Playing in the Pandemic

Alex Li

The Covid-19 pandemic has disrupted daily life on a scale never seen before, including school sports, with almost all fall-season athletics postponed to the spring. Among these pandemic-postponed sports is Cross Country — a sport that is often thought of as being contact-free and socially-distanced, and, therefore, especially suitable for the current times. Unfortunately for runners, this is not actually the case.

The Cross Country teams typically practice in groups of four to ten people. During off-campus runs, which are a near-quotidian occurrence, these groups usually clump together, well within six feet of each other, to better keep pace and interact. Runs like this are definitive of Cross Country. With Covid-19, however, coming together within six feet is discouraged, and typical groups are broken apart into grade-level cohorts, shattering the normal Cross Country experience.

Traditions and routines have also been broken. In a normal year, practice starts in August, at Normanskill, with preseason. There, the team gets to know Cross Country as a sport — filled with gravel paths and grassy hills, it is the culmination of the hardest parts of any Cross Country course. One particular workout, titled the “Seven Hills of Rome”, involves sprinting up seven of Normanskill’s most grueling ascents with minimal break and is almost a rite of passage to the Cross Country team. To balance these tough practices, each preseason practice is also accompanied by several gallons of chocolate milk at the end of practice, and, at the conclusion of the Seven Hills, the team runs to get ice cream. Both the challenges and the rewards, integral to Cross Country, have made Covid-19 all the more disruptive when they ceased to exist.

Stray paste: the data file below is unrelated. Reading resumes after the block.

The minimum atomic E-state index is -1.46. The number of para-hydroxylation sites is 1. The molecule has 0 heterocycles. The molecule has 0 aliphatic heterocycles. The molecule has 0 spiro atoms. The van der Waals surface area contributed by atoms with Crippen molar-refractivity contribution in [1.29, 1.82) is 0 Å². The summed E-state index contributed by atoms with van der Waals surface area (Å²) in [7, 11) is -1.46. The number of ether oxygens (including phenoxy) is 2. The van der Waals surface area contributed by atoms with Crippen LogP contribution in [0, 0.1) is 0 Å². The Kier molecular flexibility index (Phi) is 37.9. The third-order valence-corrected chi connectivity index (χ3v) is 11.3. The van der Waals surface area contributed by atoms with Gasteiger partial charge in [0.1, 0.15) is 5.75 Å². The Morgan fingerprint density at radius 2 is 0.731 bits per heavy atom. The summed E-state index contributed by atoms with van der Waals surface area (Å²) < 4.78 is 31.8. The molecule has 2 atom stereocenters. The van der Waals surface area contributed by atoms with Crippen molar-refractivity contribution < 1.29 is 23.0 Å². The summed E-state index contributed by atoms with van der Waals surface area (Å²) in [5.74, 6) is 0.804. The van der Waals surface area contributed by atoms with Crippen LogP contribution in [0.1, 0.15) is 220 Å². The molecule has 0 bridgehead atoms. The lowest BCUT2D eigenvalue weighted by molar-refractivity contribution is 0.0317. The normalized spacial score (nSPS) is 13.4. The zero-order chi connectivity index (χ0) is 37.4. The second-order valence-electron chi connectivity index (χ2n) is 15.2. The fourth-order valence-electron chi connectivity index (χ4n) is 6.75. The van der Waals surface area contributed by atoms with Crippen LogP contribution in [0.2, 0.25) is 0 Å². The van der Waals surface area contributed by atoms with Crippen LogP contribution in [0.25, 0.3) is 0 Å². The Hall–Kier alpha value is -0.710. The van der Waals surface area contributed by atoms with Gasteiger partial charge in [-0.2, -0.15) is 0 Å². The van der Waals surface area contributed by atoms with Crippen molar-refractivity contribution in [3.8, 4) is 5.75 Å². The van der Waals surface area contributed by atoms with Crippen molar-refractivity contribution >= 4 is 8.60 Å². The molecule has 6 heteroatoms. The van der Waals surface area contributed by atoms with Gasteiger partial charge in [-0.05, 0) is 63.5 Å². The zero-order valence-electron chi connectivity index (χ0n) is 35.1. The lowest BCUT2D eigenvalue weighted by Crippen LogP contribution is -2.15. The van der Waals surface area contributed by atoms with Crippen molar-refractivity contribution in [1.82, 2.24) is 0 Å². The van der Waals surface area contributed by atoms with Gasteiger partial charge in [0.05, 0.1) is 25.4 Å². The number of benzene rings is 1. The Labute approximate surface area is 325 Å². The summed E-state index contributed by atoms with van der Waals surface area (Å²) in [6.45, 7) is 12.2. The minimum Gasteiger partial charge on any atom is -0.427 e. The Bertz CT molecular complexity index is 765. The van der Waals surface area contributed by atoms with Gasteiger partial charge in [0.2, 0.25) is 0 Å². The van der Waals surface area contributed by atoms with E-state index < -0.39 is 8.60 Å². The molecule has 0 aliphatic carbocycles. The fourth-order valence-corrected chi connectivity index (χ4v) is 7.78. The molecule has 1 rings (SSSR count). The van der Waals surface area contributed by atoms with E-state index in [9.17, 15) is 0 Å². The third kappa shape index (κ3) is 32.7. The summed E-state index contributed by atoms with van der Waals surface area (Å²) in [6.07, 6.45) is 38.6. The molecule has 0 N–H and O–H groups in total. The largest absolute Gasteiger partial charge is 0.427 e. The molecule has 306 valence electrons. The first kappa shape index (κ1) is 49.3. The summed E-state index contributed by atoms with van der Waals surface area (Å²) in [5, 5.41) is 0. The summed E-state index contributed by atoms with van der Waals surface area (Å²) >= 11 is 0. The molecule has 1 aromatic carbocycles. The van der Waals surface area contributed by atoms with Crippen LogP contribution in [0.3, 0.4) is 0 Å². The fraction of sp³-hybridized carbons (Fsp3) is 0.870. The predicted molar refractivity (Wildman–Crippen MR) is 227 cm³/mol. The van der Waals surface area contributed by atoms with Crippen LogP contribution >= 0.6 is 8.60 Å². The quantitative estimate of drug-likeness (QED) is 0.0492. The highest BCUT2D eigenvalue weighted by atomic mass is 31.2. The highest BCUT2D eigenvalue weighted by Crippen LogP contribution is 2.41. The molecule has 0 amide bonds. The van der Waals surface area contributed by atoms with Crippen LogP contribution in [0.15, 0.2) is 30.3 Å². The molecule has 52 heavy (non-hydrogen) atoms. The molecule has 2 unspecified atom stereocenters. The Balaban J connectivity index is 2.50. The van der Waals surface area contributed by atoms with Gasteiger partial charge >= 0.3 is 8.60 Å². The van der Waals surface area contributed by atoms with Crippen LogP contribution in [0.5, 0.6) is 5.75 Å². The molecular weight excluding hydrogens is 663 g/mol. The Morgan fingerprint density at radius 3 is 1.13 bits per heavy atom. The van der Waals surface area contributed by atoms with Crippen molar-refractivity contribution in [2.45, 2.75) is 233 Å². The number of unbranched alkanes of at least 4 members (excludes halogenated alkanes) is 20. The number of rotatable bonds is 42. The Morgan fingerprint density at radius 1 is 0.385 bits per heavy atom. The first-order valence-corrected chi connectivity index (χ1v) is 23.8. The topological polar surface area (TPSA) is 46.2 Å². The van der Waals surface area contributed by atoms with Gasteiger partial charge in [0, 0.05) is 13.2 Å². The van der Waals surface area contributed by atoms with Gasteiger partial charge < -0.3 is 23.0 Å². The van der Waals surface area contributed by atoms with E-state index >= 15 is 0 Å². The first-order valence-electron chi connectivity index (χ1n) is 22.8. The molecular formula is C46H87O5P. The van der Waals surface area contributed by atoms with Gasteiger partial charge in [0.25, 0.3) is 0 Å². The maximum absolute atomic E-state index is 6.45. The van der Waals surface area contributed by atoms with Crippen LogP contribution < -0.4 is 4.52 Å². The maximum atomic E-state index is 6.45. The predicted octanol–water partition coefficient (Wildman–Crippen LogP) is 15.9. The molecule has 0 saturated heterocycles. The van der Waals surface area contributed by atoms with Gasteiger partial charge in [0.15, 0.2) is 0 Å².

Masks, too, have become a point of contention. Prior to the pandemic, running even two miles in a mask was unthinkable. Now, it has become standard to do everything, both in sports and out, with a mask on. In Cross Country, short and long runs, workouts, and even stretching, have become masked activities. Though they are manageable in short or easy runs, masks become sticky heat-traps with longer distances or more intense workouts. It is now not uncommon to have to peel a mask off of one’s face following a particularly tough practice, something that would have been ridiculous just seven months ago.

Lastly, there is the lack of any competitions, with no meets and no races. Ostensibly, this simply means that the Cross Country Teams no longer have to wait for hours in windy fields in the morning before a race goes off. Beyond that, however, this means that there is no tangible or pressing goal to work towards. Workouts lose much of their meaning and purpose — no longer is that five-by-one-thousand-meter workout done for the sake of placing in the top ten in the next meet. As a result, the sport has lost much of its intensity and rigor, much of the competitiveness that many runners love. The Covid-19 pandemic has, at the very least, fundamentally changed the sport of Cross Country.